As a small-business owner or independent operater, you’re used to taking risks – risks that don’t always work out. Maybe you took some chances with your business that didn’t go as planned. That could leave you unable to pay the bills for a few months. In turn, that could damage you or your business’ credit score.
Small-business owners who suffer from low or bad credit have fewer options for financing. Luckily, there are still ways to access capital. One strategy is to take out a merchant cash advance. Before you start the process, understand the risks.
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A merchant cash advance is not a loan – it is a commercial transaction. Lenders buy a percentage of your future credit or debit card sales, minus fees.
Because of this, lenders are primarily concerned with the consistency and volume of your business sales. This is useful for business owners or business’ that suffer from a low credit score and and need capital.
It is relatively easy for a business with poor credit to qualify for a merchant cash advance rather than a personal loan. Many lenders offer financing for business owners with credit scores as low as 400. Other lenders don’t run a credit check at all.
Because of this, lenders may require a minimum time in business. Other eligibility factors are likely to apply as well, but the criteria is typically quite lenient.
This may sound ideal on the surface, but lender offset their risks. The lower your credit score, the more expensive the cost of the advance. A no-credit-check advance will carry the highest rates.
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The cost of a merchant cash advance is not illustrated using an annual percentage rate (APR). Annual percentage interest rates are reserved for conventional loans that rely on your credit score. Cash advance lenders instead use what is called a factor rate to price the business cash advance.
Factor rates charge interest on the entire principal over the entire life of the loan. These factor rate are typically between 1 and 1.5. Factor ratesare multiplied by the total advance (principal) amount to determine the total repayment.
This is very different than APR, which calculates interest based on the outstanding loan balance. This means that the amount of interest decreases over the loan term.
The cost difference is substantial. For example, a $10,000 cash advance with a factor rate of 1.3 will cost you $3,000 ($10,000 x 1.3 – $10,000). If you agree to repay the cash advance lender 15 percent of your estimated monthly sales of $6,000, the equivalent APR would be 46.24 percent. In comparison, loans backed by the U.S. Small Business Administration (SBA) carry rates that top out at about 9 percent. Even high-interest credit cards have APRs of less than 25 percent on average.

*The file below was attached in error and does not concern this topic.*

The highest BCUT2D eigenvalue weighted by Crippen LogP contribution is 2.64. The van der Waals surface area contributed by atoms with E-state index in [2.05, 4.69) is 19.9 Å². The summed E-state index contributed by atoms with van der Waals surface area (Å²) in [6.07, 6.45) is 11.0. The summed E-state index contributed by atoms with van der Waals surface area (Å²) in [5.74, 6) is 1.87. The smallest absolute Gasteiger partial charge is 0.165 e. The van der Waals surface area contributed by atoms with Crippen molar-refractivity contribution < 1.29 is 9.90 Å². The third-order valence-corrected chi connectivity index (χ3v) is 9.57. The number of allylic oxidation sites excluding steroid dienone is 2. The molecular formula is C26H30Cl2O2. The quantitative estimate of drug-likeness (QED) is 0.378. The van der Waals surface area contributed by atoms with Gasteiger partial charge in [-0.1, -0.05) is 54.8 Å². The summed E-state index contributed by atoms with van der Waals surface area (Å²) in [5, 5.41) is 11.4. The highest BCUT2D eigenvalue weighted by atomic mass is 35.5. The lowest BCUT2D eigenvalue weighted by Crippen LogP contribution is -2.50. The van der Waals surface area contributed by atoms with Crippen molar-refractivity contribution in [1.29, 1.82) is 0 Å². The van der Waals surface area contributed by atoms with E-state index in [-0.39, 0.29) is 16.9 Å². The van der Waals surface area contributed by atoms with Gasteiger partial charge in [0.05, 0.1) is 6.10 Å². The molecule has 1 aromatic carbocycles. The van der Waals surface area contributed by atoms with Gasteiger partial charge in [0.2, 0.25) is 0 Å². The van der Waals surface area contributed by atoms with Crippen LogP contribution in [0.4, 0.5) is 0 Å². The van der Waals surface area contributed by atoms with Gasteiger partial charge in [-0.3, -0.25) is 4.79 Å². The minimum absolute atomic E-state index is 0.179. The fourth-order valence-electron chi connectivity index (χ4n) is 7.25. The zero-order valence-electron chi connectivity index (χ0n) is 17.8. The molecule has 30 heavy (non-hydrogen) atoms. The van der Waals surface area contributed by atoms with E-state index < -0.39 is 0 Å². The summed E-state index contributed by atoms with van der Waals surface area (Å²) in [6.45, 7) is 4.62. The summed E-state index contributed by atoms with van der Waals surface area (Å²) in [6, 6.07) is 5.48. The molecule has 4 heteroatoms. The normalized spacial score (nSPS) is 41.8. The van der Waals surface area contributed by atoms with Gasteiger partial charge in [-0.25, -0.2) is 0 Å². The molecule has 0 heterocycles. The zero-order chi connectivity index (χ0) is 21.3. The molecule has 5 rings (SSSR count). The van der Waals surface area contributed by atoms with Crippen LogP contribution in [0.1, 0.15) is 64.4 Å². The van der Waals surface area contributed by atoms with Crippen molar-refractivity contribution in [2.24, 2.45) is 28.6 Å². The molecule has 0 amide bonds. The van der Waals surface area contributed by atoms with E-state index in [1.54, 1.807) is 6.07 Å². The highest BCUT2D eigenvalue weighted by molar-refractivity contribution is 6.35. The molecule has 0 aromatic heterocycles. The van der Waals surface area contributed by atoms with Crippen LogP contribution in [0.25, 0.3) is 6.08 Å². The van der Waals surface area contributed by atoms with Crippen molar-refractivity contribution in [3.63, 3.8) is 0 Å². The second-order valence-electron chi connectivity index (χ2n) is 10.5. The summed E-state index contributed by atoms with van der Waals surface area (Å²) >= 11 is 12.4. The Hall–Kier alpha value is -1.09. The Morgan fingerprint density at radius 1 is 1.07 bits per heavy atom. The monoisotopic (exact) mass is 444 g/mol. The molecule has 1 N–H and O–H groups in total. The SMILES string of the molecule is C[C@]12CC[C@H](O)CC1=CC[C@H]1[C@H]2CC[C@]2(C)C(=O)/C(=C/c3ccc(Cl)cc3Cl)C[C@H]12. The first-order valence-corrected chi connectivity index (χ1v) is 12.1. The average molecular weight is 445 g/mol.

For business owners who have low credit, or require a no credit check application, expect high factor rates. These rates will sometimes equate to an annual percentage rate in the triple digits.
Although the costs can be higher than conventional business loans, there are times when a cash advance is your only option.
Merchant cash advances are among the most expensive forms of business financing. Lenders charge for ease and speed. These loans are typically for businesses that can’t access conventional financing. Before opting for a business cash advance, consider researching other options.
Some conventional lenders work with businesses that have bad credit, a past bankruptcy, or other issues with their credit. It might pay to check with conventional or SBA-backed loans to see if you’re eligible. A difference of just a few percentage points could mean the difference between profit and loss.
Another no-credit-check business financing option is a hard money business loan. Hard money loans are issued by private lenders and secured by an asset, typically real estate.
Hard money lenders care more about the value of the property securing the loan. Because of this, hard money lenders often accept low credit scores or are uninterested in credit scores altogether. While hard money business loans can carry high interest rates than conventional loans, their rates are still considerably lower than a cash advance. Just note that your property is at risk should you default.
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